COVID-19 Vaccine Rollout Must Include Indigenous Peoples

PIH researchers call for vaccine equity in The Lancet Regional Health 

Posted on Oct 6, 2021

Community health workers approach a home in Laguna Del Cofre for a house call.
Community health workers approach a home in Laguna Del Cofre for a house call. Photo by Aaron Levenson / Partners In Health.

As COVID-19 remains a threat worldwide, lifesaving vaccines continue to be inaccessible for the majority of the world’s population—including Indigenous communities in Latin America and the Caribbean. 

A new letter published in The Lancet Regional Health Americas by researchers including Zeus Aranda of Compañeros En Salud, as Partners In Health is known in Mexico, calls for vaccine campaigns to address the needs of Indigenous peoples in these regions—historically marginalized communities that continue to be disproportionately impacted by global crises, from COVID-19 to climate change

The letter, titled ‘A call for COVID-19 immunization campaigns that address the circumstances of indigenous peoples of Latin America and the Caribbean,’ contends that Indigenous people have been neglected in national COVID-19 vaccine strategies in Latin America and the Caribbean, putting them at risk of a lack of vaccine coverage, even as COVID-19 continues to threaten the regions. 

“Most national immunization plans,” the authors write, “did not involve indigenous communities’ representatives in their development, and lack sociocultural appropriateness, use of indigenous languages, and consideration of the living conditions and socioeconomic adversities affecting these populations.”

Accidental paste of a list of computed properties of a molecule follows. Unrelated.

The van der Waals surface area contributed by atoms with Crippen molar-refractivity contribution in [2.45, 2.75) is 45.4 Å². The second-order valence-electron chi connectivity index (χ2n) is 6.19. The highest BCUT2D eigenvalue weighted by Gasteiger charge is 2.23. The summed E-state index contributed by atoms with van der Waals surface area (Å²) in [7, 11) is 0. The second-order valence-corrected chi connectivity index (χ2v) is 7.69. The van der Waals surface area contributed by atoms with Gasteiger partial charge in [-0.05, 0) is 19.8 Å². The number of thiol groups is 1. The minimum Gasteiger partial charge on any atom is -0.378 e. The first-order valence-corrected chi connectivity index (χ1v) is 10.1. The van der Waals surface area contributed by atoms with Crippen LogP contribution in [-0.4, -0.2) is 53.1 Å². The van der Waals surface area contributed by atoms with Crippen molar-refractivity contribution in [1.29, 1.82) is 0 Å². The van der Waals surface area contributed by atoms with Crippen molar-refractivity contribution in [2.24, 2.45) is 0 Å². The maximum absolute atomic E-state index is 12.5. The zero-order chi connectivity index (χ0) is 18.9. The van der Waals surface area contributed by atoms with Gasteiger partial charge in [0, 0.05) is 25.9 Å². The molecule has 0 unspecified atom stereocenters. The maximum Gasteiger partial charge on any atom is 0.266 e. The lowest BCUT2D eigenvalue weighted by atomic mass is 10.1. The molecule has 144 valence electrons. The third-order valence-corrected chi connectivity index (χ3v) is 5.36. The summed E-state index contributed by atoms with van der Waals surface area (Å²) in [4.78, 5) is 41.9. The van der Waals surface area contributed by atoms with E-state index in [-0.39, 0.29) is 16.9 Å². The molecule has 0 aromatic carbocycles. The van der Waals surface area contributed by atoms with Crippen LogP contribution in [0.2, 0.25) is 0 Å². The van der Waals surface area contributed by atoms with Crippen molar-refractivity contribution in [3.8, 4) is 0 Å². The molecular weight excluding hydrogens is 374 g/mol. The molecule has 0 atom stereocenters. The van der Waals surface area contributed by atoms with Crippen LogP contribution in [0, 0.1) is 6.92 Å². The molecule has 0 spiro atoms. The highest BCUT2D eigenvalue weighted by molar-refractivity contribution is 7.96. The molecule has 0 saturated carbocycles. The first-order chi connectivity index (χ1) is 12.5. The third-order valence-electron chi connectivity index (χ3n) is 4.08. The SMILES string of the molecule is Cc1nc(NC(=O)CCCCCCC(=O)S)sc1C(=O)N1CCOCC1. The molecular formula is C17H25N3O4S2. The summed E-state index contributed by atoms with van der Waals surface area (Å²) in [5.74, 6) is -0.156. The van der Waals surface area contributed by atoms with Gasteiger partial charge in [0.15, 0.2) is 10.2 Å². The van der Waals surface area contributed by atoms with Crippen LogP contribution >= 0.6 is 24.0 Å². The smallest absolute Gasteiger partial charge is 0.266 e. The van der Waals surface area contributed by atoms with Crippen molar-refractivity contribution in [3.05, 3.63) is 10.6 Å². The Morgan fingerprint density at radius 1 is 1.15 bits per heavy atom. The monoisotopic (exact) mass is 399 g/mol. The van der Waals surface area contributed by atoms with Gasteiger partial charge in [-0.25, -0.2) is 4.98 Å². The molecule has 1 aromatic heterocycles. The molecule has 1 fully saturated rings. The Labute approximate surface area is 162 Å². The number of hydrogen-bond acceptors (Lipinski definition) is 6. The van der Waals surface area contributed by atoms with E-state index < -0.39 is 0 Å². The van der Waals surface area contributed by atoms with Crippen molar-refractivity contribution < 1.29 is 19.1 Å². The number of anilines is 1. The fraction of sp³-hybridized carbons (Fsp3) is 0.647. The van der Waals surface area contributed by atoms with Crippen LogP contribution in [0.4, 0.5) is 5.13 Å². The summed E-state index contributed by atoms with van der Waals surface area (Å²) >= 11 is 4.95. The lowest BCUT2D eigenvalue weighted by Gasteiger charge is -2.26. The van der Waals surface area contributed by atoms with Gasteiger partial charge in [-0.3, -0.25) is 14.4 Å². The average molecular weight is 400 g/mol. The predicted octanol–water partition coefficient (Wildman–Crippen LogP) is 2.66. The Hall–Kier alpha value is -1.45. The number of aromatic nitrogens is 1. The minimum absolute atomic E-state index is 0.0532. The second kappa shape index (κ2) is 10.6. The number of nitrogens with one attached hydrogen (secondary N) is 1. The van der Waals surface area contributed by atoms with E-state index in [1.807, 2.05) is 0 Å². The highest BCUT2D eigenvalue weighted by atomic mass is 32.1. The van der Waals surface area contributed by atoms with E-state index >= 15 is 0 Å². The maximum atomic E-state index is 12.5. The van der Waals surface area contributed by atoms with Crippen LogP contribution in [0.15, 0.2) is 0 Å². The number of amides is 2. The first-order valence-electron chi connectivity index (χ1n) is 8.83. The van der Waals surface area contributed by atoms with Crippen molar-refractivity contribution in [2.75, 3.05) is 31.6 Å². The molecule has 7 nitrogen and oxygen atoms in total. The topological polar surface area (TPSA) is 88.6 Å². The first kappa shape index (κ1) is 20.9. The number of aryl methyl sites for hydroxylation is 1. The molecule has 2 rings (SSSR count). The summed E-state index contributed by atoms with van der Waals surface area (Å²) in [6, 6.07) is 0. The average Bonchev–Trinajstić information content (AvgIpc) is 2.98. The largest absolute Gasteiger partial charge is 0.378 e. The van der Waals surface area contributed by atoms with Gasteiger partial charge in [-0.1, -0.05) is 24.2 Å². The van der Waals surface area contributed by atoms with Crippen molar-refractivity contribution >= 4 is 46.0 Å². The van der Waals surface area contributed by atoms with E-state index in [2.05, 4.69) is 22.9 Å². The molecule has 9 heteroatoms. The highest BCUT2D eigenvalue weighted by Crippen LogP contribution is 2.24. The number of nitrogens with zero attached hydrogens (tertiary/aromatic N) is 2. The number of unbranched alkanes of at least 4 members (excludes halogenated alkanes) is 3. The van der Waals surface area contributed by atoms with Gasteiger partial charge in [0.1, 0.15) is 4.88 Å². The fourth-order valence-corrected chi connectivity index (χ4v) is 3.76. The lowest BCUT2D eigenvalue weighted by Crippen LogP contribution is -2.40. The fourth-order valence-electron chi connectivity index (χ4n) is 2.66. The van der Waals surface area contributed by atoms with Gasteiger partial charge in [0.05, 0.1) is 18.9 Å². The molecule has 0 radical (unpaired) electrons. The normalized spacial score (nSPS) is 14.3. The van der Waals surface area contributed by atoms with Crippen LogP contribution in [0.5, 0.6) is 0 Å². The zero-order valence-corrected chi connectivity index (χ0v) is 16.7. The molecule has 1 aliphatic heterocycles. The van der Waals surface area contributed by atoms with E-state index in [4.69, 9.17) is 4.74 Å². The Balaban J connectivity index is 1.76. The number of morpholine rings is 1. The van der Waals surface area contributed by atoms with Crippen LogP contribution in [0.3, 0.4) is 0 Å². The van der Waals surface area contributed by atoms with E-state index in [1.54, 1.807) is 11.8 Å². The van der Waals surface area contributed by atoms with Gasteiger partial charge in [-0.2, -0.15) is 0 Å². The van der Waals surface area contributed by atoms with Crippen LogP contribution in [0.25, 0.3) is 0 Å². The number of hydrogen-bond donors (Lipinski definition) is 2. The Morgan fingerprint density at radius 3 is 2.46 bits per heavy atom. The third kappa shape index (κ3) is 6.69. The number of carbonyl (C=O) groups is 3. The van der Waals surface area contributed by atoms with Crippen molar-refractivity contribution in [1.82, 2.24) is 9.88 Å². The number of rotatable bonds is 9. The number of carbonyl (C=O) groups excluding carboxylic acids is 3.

The letter also highlights the repeated violation of Indigenous peoples’ rights by public health workers, resulting in mistrust among some Indigenous communities and reluctance to use government health services. 

For more than a decade, Compañeros En Salud has worked to strengthen Chiapas’ health system in partnership with the Mexican Ministry of Health, focusing its efforts on making health services accessible for historically marginalized communities, including Indigenous peoples. Chiapas is home to about 14% of Mexico’s Indigenous population, as well as a destination for Indigenous people traveling north from Guatemala for seasonal work harvesting coffee in the Sierra Madre region.  

Compañeros En Salud’s pandemic-related work has included fighting misinformation around COVID-19 and strengthening access to vaccines and health information—measures that the letter outlines are critical for governments to consider when developing their vaccine strategies. 

The letter also calls for a breakdown of data that would show vaccination rates in Indigenous communities—evidence that would help health officials better understand the scope of the problem and find solutions. 

When developing vaccine strategies, the letter says, it is crucial for government authorities to respect Indigenous peoples’ rights to autonomy and self-determination—giving historically marginalized communities a seat at the table, listening to their needs, and trusting them to find culturally relevant and effective solutions that will save lives, one vaccine at a time. 

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